One great tool that I think every leader should have in their arsenal is the SWOT analysis. What makes it a great tool? It helps the team decide without the influence of the HIPPO (HIghest Paid Person Opinion) or the loudest voice in the room.
So what is SWOT all about?
SWOT is a strategy for analyzing hypotheses based on its Strengths, Weaknesses, Opportunities, and Threats. This analysis is focused on identifying both internal and external factors. Once all the items have been identified we will try to mitigate the Weaknesses and Threats, and how to track the Strengths and Opportunities.
Let us start by understanding what are the internal and external factors.
Is it something that your team/organization already controls?
Strengths are internal factors that can move your idea forward faster and with the least amount of friction possible.
- Things that we do that can improve on this situation.
- Knowledge or skills that you or your team already have.
- Technologies that we already have that can be used.
- Budget that we can easily allocate.
- Advantages that you or your team can bring to the table
- Everything else we can already use without having to ask for it.
Weaknesses are also internal factors that will create resistance and attrition to your idea.
- Organization rules and regulations
- Knowledge or skills that you or your team don’t have access to.
- Budget that you need
- A limited number of people and/or resources
- Disadvantages that you or your team bring to the table
Is this something that is outside of our realm of control?
Any external factors that you or your team do not possess yet but can become an asset in the future. Anything outside the realm of control that you can tap into.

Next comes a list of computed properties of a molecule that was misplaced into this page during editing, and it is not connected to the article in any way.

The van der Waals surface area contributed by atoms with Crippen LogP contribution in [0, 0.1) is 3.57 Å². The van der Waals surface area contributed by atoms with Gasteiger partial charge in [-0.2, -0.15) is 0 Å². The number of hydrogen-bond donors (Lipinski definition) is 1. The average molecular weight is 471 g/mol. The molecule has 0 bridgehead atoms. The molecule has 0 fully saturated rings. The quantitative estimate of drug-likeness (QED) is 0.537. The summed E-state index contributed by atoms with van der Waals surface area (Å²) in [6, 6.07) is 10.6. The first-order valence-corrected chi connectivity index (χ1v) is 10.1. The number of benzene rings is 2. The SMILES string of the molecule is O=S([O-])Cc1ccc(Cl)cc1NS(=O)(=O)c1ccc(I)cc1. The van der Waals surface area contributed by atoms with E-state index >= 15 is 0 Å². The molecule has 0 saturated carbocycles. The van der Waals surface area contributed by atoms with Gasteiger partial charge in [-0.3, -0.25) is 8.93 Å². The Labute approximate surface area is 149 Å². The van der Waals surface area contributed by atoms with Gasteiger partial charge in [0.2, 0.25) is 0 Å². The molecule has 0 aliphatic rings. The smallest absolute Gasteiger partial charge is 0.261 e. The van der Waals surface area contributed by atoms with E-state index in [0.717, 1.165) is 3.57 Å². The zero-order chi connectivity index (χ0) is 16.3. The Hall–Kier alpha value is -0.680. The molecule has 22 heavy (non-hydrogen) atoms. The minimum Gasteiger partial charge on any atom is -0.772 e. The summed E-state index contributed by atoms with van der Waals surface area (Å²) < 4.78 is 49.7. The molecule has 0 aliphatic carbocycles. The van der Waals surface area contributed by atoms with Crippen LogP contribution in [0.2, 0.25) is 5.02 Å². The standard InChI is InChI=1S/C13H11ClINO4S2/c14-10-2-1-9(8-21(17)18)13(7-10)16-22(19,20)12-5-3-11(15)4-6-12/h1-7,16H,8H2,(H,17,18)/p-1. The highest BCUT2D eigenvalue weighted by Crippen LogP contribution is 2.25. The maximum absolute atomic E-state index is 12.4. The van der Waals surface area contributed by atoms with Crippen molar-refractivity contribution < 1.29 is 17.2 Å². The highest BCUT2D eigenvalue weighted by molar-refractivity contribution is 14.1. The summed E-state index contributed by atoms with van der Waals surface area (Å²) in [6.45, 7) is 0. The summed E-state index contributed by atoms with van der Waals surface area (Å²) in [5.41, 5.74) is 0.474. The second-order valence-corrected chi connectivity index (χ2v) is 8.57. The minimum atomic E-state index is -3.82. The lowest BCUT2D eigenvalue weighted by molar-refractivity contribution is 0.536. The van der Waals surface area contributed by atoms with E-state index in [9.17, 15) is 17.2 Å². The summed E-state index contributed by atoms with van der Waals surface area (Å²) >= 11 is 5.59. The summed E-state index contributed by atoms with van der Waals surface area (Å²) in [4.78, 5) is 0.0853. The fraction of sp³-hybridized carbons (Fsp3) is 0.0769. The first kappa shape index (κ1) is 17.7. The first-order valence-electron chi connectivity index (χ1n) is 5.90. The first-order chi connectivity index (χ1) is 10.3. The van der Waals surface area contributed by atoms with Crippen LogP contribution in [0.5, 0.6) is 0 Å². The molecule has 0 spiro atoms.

- Knowledge that you can acquire that will be useful in the future.
- Possible new technologies or ideas that you can test.
- Any external factors that can help you achieve your objective.
- Improvement in customer experience
External elements that can endanger your vision or idea.
- Something that can make your idea obsolete.
- Changes in rules and regulations.
- Customer attitude or ideas that can change.
- Problems that are outside of your realm of control.
Now that all factors have been identified, we can now look at the harmful and helpful items, and come up with ideas to either mitigate the harmful or improve/monitor the helpful.
- Can any of our Strengths mitigate the Threats that we have?
- How likely is this Threat to occur?
- What alerts can we put in place to make sure we get a proper warning in case this happens?
- Can any of our opportunities help overcome our weaknesses (i.e knowledge that can be acquired)
- Is there anything we can acquire/get rid of that eliminate this weakness?
- How big is this weakness and how much will it impact us?
- How can we make sure we keep this strength?
- Is there a way to make this strength stronger?
- Is there any threat/weakness that can impact this strength?
- How can we track this opportunity?
- How can we know that this opportunity has created value?
- Do we have any threats/weaknesses for this opportunity? If so, how can we track it?
Simple right? Now you are ready to SWOT like a BOSS.
I am currently creating a slide deck for my team that I will share with all of you when its done.
Have you ever performed a SWOT analysis? If so, how did it go? Any tips you can share?